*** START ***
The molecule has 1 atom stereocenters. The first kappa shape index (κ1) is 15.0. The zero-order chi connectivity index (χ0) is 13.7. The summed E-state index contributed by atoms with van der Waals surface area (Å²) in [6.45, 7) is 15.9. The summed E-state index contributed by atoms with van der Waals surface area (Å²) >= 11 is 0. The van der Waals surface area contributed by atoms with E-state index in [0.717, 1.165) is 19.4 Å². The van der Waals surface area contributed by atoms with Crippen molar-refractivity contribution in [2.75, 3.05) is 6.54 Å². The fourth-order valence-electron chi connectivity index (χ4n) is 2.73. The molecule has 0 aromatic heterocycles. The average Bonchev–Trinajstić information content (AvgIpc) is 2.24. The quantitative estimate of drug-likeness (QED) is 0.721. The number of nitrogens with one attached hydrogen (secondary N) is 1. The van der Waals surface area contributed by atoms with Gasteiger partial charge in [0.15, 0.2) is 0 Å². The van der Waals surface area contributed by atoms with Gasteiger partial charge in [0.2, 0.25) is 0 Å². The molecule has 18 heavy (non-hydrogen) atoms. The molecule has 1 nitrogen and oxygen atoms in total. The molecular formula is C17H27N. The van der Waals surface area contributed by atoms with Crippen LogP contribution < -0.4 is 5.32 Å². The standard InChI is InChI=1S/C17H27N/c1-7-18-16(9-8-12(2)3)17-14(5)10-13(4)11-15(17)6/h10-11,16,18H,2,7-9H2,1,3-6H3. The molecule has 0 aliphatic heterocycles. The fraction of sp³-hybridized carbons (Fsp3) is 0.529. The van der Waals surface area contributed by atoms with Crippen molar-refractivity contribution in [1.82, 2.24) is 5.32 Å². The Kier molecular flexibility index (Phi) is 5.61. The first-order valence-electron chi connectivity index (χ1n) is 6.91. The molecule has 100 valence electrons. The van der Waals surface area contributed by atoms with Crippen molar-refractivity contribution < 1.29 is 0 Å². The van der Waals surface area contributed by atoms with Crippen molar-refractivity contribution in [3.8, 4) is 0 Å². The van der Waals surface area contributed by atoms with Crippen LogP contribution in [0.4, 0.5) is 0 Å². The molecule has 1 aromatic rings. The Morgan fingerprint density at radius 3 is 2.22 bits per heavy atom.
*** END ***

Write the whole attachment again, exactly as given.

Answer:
The molecule has 1 atom stereocenters. The first kappa shape index (κ1) is 15.0. The zero-order chi connectivity index (χ0) is 13.7. The summed E-state index contributed by atoms with van der Waals surface area (Å²) in [6.45, 7) is 15.9. The summed E-state index contributed by atoms with van der Waals surface area (Å²) >= 11 is 0. The van der Waals surface area contributed by atoms with E-state index in [0.717, 1.165) is 19.4 Å². The van der Waals surface area contributed by atoms with Crippen molar-refractivity contribution in [2.75, 3.05) is 6.54 Å². The fourth-order valence-electron chi connectivity index (χ4n) is 2.73. The molecule has 0 aromatic heterocycles. The average Bonchev–Trinajstić information content (AvgIpc) is 2.24. The quantitative estimate of drug-likeness (QED) is 0.721. The number of nitrogens with one attached hydrogen (secondary N) is 1. The van der Waals surface area contributed by atoms with Gasteiger partial charge in [0.15, 0.2) is 0 Å². The van der Waals surface area contributed by atoms with Gasteiger partial charge in [0.2, 0.25) is 0 Å². The molecule has 18 heavy (non-hydrogen) atoms. The molecule has 1 nitrogen and oxygen atoms in total. The molecular formula is C17H27N. The van der Waals surface area contributed by atoms with Crippen LogP contribution < -0.4 is 5.32 Å². The standard InChI is InChI=1S/C17H27N/c1-7-18-16(9-8-12(2)3)17-14(5)10-13(4)11-15(17)6/h10-11,16,18H,2,7-9H2,1,3-6H3. The molecule has 0 aliphatic heterocycles. The fraction of sp³-hybridized carbons (Fsp3) is 0.529. The van der Waals surface area contributed by atoms with Crippen molar-refractivity contribution in [1.82, 2.24) is 5.32 Å². The Kier molecular flexibility index (Phi) is 5.61. The first-order valence-electron chi connectivity index (χ1n) is 6.91. The molecule has 100 valence electrons. The van der Waals surface area contributed by atoms with Crippen molar-refractivity contribution < 1.29 is 0 Å². The van der Waals surface area contributed by atoms with Crippen molar-refractivity contribution in [3.8, 4) is 0 Å². The van der Waals surface area contributed by atoms with Crippen LogP contribution in [0.4, 0.5) is 0 Å². The molecule has 1 aromatic rings. The Morgan fingerprint density at radius 3 is 2.22 bits per heavy atom.